I rented the first two and watched them on consecutive nights as 2006 faded away into history. I marveled at how good they were, how clever they were, how Stallone managed to make Rocky himself both an uneducated oaf with the proverbial heart of gold and a man wise enough to recognize the odds against him while pressing ahead anyway and sly (pun intended) enough to punctuate the condescension and phoniness of others with a well placed, in-character aside.
I loved how the first movie ended with the fight decision not quite clear (or, if it was, it didn't come across on my less-than-stellar sound system) and how the second recreated those final moments to put us right back in the scene, then how it too ended in much the same fashion, although with a very clear and decisive outcome to the bout.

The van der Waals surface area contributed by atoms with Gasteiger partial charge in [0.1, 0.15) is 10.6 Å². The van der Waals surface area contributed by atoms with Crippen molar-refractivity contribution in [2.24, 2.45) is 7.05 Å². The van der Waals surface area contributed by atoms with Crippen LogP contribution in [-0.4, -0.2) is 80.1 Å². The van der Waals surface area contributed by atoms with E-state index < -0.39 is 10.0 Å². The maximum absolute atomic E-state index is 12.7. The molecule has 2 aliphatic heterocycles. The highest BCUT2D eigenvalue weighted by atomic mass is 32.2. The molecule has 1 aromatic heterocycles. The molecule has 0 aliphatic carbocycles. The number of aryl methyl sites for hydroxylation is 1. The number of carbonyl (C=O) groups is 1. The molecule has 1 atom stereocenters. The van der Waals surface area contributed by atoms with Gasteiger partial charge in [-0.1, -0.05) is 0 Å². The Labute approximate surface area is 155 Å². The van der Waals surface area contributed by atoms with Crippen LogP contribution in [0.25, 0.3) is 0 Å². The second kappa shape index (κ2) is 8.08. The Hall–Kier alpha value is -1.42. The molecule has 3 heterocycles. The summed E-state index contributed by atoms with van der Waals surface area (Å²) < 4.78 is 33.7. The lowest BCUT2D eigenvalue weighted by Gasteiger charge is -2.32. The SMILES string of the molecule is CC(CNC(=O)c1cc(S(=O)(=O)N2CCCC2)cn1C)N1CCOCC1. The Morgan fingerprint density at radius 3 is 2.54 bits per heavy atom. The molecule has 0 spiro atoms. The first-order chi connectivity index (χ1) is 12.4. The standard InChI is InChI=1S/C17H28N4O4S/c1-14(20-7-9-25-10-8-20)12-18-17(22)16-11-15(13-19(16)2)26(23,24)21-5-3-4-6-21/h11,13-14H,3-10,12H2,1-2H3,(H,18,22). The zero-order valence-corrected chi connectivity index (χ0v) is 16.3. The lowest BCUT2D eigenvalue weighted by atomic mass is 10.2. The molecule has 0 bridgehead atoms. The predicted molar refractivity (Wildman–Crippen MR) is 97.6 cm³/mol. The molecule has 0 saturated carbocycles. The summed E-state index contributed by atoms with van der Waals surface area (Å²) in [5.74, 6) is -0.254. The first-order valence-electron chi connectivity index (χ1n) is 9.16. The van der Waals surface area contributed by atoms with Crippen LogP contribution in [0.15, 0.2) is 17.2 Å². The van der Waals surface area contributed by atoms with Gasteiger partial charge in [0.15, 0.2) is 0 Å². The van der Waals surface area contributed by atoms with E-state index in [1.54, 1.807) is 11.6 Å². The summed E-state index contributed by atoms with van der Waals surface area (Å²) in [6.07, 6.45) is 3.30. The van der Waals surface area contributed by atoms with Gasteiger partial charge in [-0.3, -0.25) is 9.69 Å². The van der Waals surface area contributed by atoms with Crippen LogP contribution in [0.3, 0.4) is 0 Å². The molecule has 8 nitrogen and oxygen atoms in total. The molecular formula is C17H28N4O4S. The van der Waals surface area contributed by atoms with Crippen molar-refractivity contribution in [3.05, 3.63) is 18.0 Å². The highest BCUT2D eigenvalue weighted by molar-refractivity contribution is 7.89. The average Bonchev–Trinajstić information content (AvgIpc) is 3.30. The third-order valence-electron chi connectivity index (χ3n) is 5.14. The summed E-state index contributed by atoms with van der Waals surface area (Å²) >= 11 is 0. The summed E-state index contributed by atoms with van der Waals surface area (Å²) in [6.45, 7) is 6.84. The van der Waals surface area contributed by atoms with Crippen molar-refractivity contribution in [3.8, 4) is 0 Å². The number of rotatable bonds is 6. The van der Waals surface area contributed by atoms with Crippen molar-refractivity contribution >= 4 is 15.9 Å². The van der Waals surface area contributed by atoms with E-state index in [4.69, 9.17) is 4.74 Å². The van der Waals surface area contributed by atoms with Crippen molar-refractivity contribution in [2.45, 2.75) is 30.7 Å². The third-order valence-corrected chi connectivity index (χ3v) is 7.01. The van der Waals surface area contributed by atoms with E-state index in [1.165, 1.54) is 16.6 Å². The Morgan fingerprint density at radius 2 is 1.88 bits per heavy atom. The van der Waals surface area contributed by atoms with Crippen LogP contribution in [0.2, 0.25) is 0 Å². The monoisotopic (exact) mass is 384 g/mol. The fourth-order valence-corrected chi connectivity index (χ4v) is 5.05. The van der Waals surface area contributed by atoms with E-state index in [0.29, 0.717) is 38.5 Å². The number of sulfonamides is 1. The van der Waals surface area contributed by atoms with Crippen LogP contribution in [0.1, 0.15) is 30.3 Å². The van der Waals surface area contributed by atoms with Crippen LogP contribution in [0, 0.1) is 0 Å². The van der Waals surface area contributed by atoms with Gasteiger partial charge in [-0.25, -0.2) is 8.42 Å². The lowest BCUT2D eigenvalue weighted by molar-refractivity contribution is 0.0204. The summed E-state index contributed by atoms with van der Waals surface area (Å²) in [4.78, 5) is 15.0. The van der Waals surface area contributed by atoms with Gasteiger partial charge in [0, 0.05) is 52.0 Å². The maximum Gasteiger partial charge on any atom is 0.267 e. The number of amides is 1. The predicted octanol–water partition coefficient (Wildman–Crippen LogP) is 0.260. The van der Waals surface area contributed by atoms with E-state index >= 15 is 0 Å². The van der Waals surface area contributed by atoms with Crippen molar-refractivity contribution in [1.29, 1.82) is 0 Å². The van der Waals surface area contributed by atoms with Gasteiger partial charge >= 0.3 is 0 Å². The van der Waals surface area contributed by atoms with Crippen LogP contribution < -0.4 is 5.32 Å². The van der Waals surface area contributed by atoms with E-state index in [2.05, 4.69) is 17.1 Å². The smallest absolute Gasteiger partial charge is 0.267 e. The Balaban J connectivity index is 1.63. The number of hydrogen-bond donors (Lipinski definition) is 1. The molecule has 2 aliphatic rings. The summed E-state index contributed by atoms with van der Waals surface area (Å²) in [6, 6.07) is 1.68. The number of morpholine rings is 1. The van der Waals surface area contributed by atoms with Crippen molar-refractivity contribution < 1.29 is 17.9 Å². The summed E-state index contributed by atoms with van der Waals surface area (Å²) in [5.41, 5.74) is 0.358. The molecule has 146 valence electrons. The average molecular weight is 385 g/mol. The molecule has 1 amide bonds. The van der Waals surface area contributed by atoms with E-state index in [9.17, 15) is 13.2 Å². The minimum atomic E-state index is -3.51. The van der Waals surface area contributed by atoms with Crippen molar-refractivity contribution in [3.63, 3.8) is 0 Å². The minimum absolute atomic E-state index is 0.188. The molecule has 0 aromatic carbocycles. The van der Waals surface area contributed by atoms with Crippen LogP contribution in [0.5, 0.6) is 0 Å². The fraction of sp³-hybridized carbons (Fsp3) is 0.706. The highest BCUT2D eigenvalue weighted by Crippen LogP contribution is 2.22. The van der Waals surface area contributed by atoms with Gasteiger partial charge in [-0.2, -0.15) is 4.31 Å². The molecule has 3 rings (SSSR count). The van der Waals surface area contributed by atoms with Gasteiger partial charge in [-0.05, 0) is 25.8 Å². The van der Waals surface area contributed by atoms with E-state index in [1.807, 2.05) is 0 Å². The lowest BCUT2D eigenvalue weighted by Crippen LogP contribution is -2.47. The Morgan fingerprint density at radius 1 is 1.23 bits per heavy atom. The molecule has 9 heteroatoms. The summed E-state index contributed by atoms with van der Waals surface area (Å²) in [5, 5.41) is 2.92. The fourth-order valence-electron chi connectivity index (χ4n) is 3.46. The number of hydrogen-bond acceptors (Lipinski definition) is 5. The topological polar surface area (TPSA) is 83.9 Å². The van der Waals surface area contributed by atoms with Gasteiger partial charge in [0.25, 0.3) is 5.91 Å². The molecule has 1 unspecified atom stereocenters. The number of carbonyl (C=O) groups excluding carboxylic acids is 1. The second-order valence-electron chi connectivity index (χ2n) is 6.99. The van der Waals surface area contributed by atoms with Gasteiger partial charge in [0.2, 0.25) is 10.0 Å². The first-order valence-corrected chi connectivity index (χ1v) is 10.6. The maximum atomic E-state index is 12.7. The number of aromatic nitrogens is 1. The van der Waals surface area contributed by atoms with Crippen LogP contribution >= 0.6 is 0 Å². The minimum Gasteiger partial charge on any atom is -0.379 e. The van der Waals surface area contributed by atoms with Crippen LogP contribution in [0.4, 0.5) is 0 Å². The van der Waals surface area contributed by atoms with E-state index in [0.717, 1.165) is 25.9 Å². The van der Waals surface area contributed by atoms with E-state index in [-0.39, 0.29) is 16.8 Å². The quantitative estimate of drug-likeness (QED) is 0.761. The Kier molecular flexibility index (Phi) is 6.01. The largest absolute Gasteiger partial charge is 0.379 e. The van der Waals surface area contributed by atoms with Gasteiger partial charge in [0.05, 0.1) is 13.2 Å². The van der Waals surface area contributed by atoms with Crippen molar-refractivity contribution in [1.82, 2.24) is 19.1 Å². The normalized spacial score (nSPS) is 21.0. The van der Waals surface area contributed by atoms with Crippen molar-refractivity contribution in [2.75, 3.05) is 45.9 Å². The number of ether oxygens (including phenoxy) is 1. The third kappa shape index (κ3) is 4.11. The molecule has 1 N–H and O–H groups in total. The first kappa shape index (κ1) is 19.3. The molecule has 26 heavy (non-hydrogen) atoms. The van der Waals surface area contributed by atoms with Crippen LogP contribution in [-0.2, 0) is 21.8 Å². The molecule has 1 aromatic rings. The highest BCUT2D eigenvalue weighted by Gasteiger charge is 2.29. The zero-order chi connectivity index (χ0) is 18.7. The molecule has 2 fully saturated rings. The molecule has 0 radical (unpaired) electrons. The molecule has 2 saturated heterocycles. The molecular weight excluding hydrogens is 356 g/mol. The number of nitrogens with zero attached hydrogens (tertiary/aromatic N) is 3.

Given that I'm told that Stallone himself ignores all the stuff that happened in numbers 3, 4 and 5 in the new release, I guess I'm caught up at last.
I feel so cleansed.
Speaking of mythology as I was above,
Mythbusters is one of those websites where you can easily kill some time, learn a few things you thought you knew were dead wrong and enjoy yourself in the process. Go thee hence and see.
When I sent in a story to my fine editor at Celebrator Beer News in which I referred to a brewing recipe from 9000 BC, he wrote back and asked him if I want to go with "BCE" instead. I was--as my li'l buddy out West might say--confuserated, until I read this.
[posted by Jack Curtin 1:12 pm edt]
The complete December 2006 postings have been archived here.